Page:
Improving the prevention and treatment of mental illness with evidence-based solutions
Mental health is a critical component of overall health, dictating how we handle stress, make choices, and develop relationships. However, mental illnesses are among the most common health conditions in the United States. In 2021, 57.8 million U.S. adults aged 18 or older reported past year prevalence of mental illness, according to the National Survey on Drug Use and Health (NDSUH). Of those, 14.1 million reported a serious mental illness, such as major depression, schizophrenia, posttraumatic stress disorder (PTSD), or obsessive compulsive disorder.
For more than 30 years, RTI International has partnered with the Substance Abuse and Mental Health Services Administration on data collection efforts to measure the scope, prevalence, and treatment of mental illnesses. RTI researchers are building on this foundational knowledge to develop evidence-based solutions for mental health promotion and prevention, mental health treatment, and suicide prevention and crisis services.
Mental Health Promotion and Prevention
The successful implementation of mental health promotion and prevention programs is essential for building resilience, eliminating stigma, establishing supportive environments, and enhancing overall well-being. Effective programs meet individuals where they are—whether in schools, the workplace, or the community—and involve community leaders with lived experience.
Our researchers understand the vital role of evidence-based, trauma-informed prevention in addressing the mental health crisis. Through the National Institute of Justice–funded Comprehensive School Safety Initiative, RTI studied the implementation, cost, and outcomes of three school-based mental health services in North Carolina’s Charlotte-Mecklenburg Schools. RTI also conducted a secondary analysis of the Coping Power prevention program to understand its effectiveness in reducing suicide and internalizing behavior in youth in a project funded by the National Institute of Mental Health.
Mental Health Treatment
According to data from the 2021 NSDUH, in the past year nearly half of those who reported the prevalence of mental illness received treatment services, including inpatient care, outpatient services, prescription medication, and virtual care.
Despite substantial improvements in the number of Americans seeking mental health services, new, more effective treatment protocols are still needed. Since 2014, our experts have been studying the effectiveness of stellate ganglion block (SGB) for the treatment of PTSD. SGB involves the injection of a local anesthetic into the stellate ganglion to help regulate the “fight or flight” response. After a 5-year randomized controlled trial, the procedure was proven effective for PTSD treatment in 2019. RTI researchers are now evaluating whether SGB can be an effective treatment for other conditions, such as anxiety and suicidal thoughts.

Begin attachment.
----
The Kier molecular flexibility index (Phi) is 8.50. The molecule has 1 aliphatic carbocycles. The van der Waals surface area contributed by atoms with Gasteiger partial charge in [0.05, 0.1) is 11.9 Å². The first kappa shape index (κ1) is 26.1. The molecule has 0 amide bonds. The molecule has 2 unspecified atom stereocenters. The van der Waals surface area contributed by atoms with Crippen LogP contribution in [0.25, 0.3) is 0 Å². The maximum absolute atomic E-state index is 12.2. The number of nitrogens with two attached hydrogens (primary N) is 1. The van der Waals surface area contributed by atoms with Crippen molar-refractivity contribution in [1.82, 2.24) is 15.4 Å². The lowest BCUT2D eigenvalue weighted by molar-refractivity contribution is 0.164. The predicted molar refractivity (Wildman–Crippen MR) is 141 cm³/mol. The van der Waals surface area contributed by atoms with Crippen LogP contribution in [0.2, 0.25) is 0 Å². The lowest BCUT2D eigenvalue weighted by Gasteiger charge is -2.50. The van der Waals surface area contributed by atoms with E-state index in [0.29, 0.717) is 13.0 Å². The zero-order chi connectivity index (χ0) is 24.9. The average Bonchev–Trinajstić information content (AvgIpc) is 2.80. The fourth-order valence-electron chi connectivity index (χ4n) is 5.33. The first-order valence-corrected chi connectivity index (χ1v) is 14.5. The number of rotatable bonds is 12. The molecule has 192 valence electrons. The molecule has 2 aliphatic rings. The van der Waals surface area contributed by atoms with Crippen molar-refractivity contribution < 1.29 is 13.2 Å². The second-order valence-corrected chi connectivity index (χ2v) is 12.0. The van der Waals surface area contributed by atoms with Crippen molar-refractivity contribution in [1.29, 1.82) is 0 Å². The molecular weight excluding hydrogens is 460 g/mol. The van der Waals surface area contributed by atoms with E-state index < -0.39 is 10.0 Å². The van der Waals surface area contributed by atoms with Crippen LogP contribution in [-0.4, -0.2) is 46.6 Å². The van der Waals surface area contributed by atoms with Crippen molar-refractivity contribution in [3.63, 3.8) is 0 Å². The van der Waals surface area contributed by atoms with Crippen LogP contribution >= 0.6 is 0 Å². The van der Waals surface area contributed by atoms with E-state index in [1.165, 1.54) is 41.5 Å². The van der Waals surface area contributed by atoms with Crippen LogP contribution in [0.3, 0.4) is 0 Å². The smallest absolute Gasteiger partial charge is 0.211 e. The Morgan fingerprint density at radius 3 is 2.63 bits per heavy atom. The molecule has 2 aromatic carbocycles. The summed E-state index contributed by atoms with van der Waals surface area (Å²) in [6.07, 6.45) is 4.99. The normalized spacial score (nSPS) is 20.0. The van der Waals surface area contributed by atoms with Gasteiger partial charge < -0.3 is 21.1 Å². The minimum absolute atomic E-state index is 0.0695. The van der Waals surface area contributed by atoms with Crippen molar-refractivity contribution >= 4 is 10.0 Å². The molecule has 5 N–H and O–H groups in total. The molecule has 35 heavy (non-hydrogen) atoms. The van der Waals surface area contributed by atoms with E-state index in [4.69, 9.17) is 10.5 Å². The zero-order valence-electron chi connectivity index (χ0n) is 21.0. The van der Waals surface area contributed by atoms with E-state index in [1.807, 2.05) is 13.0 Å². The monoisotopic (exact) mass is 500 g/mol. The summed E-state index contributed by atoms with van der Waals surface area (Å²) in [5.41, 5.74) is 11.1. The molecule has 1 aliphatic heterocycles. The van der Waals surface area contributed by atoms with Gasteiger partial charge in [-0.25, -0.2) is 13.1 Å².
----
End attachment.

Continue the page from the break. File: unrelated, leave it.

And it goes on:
Access to mental health treatment services is not equitable, with underserved populations facing structural barriers to receiving care—including transportation, language, and childcare. To improve accessibility, researchers at RTI have partnered with Durham, North Carolina-based nonprofit El Futuro to increase its capacity to provide outpatient therapy and psychiatric services to the Latino community through the roll-out of a telehealth model. Since 2017, the telehealth model has enabled El Futuro to triple its patient intake.
Suicide Prevention and Crisis Services
Between 2000 and 2021, the suicide rate increased by approximately 36% and is now the second most common cause of death for individuals aged 10 to 14 and 20 to 34 in the United States, according to the Centers for Disease Control and Prevention (CDC). In 2021, more than 48,000 Americans died by suicide.
In response to this growing public health emergency, many organizations have developed crisis hotlines to assist individuals experiencing mental health crises. These hotlines include national lines, such as the 988 Suicide and Crisis Lifeline and Crisis Text Line, as well as demographic-specific services, including TrevorLifeline, BlackLine®, Teen Line, and Veterans Crisis Line.
Evaluation and research of these services is imperative for understanding their effectiveness and guiding future improvements. Experts at RTI are designing an evaluation of the 988 Suicide and Crisis Lifeline, developing research questions, data sources, and methods. In addition, RTI researchers have used machine learning to identify mentions of firearm violence or suicide in Crisis Text Line conversations. This project, which was funded by CDC, found a spike in conversations mentioning firearms following the mass shooting in Uvalde, Texas.